6. Drag the same corner node back to roughly its original position and notice that the hidden portion of the image is visible again. You have just performed the most basic of cropping operations.

Most digital images are usually cropped either vertically or horizontally to fit a square or rectangular space. This requires moving the corner nodes while maintaining their alignment.

To perform a side, top, or bottom cropping operation on a bitmap, you’ll need to have at least two corner nodes selected at one time, and they must be moved either using nudge keys or by dragging. The dragging operation is a little trickier than you might think, since it involves selecting and moving two corner nodes while holding a modifier key to constrain the drag movement.

To crop a bitmap by dragging, follow these steps:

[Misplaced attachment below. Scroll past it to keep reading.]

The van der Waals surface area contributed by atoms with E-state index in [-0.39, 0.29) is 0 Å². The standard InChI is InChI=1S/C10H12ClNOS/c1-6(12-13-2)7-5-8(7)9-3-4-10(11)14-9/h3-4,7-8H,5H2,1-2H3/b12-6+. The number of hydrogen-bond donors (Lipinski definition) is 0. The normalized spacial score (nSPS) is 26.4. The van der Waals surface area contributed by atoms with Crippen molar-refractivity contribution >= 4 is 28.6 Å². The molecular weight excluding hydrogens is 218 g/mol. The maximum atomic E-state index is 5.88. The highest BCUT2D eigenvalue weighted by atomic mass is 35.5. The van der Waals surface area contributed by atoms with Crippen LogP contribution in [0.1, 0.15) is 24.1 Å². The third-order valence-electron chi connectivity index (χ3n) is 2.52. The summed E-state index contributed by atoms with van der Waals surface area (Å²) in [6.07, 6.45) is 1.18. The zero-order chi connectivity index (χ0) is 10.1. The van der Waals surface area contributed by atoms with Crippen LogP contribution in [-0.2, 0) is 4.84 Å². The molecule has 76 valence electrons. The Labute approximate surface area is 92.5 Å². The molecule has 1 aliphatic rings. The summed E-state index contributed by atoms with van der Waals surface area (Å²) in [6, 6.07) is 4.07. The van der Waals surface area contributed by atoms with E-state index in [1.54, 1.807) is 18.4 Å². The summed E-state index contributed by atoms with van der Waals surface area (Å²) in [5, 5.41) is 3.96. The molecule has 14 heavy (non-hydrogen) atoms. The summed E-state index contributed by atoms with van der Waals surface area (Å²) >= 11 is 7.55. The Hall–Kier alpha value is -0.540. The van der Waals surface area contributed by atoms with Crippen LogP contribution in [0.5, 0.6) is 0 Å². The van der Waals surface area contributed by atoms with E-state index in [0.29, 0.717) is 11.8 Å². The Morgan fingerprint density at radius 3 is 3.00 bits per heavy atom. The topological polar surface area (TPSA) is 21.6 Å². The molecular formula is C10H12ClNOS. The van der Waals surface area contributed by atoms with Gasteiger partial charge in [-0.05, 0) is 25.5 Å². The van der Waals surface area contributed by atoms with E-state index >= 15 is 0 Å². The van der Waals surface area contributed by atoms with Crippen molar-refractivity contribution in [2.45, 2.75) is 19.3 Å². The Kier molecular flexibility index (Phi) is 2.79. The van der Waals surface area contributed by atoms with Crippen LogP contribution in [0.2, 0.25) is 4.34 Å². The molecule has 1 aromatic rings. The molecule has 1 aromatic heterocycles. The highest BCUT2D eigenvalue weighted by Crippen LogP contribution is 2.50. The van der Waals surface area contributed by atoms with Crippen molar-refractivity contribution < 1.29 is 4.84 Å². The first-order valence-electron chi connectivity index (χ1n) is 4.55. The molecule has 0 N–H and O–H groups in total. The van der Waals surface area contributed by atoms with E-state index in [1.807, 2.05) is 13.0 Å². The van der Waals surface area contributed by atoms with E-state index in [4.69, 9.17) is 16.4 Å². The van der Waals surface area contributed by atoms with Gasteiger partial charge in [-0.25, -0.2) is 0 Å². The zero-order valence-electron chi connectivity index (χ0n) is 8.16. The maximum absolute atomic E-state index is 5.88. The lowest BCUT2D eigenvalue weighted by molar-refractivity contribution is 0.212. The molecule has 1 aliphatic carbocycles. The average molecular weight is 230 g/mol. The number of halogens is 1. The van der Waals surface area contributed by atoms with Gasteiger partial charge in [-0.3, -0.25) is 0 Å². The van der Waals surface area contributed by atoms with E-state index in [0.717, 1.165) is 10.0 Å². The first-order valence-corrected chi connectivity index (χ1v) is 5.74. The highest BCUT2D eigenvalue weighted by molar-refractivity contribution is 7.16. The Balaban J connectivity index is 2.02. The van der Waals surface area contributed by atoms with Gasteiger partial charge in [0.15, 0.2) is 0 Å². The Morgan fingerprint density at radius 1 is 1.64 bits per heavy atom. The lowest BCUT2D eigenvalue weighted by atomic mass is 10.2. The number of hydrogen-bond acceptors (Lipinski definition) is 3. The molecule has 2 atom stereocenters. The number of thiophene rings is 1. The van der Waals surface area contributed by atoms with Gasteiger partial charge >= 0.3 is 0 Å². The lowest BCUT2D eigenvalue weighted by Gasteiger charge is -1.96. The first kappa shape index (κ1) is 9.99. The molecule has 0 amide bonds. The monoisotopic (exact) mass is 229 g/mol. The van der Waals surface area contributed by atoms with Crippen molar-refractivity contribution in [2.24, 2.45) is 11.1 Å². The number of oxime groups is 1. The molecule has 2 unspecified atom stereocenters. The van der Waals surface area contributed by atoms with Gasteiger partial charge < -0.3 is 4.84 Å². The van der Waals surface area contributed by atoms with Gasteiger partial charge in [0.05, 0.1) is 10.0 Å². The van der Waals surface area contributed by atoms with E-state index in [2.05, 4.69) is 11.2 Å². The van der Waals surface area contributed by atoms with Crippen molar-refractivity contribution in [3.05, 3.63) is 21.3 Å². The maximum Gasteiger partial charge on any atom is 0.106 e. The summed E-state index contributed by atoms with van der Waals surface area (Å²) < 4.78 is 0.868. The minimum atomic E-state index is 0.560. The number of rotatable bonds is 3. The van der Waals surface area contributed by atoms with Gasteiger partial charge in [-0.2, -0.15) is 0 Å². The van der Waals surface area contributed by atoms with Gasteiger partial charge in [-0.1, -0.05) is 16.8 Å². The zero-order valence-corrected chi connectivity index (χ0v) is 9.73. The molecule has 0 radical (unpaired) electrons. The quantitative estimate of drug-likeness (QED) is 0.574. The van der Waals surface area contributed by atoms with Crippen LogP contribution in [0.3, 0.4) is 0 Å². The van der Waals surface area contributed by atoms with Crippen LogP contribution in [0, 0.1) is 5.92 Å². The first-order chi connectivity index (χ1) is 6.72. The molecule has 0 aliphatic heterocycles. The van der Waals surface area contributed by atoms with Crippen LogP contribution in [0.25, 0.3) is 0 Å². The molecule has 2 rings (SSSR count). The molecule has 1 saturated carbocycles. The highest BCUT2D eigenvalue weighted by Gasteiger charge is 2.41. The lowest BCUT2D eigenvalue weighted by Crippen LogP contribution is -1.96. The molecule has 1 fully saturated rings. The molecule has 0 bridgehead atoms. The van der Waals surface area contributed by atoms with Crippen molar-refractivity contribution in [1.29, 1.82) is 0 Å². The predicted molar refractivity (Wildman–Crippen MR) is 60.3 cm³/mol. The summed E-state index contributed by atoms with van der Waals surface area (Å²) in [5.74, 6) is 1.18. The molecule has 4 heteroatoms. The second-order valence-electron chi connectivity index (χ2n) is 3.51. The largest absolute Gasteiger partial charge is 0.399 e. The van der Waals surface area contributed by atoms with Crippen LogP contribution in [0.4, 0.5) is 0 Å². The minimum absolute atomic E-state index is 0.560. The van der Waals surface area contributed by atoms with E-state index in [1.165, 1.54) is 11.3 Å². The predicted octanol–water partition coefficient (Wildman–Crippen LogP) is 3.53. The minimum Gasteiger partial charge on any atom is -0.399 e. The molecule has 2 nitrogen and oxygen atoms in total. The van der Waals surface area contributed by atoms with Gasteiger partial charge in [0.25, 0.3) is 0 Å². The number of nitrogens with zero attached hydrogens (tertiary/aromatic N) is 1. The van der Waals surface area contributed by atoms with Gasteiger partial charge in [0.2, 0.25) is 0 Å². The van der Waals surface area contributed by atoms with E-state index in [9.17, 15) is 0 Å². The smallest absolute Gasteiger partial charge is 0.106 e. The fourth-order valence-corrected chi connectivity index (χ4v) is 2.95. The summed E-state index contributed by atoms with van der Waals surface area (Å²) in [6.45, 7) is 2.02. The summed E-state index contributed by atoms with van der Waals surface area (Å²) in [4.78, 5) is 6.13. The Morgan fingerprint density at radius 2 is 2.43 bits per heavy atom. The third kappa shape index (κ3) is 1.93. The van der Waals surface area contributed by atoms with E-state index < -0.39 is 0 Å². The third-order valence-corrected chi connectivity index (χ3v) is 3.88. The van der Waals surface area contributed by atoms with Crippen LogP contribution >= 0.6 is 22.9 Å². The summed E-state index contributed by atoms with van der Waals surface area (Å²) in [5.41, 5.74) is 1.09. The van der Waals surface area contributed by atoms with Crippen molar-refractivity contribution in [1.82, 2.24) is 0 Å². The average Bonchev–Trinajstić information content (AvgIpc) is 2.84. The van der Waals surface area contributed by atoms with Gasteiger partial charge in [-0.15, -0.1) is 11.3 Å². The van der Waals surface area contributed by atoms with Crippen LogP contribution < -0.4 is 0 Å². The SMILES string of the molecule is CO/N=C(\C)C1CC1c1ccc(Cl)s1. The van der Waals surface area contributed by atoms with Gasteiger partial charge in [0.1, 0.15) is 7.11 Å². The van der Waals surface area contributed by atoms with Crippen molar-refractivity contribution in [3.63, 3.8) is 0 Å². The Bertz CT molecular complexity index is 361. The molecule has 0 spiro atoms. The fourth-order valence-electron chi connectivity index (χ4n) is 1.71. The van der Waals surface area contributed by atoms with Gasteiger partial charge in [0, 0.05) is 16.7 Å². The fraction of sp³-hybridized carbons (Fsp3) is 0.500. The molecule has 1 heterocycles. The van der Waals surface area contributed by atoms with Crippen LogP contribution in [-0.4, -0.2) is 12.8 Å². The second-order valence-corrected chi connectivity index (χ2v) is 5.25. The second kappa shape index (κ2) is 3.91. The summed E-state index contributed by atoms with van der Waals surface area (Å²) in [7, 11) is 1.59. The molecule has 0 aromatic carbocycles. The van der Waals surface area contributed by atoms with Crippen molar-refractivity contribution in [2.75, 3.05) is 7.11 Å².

1. Using the Shape Tool, click to select the bitmap. Determine which side you wish to crop, and select both corner nodes on the side by holding Shift while clicking once on each node, or click-drag to select them with the marquee.bitmap-05
  2. Once the nodes are selected, hold Ctrl as the modifier key while dragging both nodes toward the center of your bitmap. Holding Ctrl constrains your dragging movement, which keeps the sides in vertical and horizontal alignment.bitmap-06
  3. Continue cropping any of the sides using this same procedure until the cropping operation is complete. The example shown next illustrates typical results of cropping.bitmap-07
  4. As a final optional step, you can eliminate the hidden portion of the image using the Crop Bitmap command either by choosing Bitmaps > Crop Bitmap or by clicking the Crop Bitmap button (shown next) in the Property Bar using the Pick Tool and while a cropped bitmap is selected. Doing this will permanently remove the image portions which are hidden from view enabling you to reduce your document file size.

Keep in mind that you can also use this cropping technique to create non-rectangular cropping shapes by adding nodes to the bitmap container and manipulating the curve properties as shown below.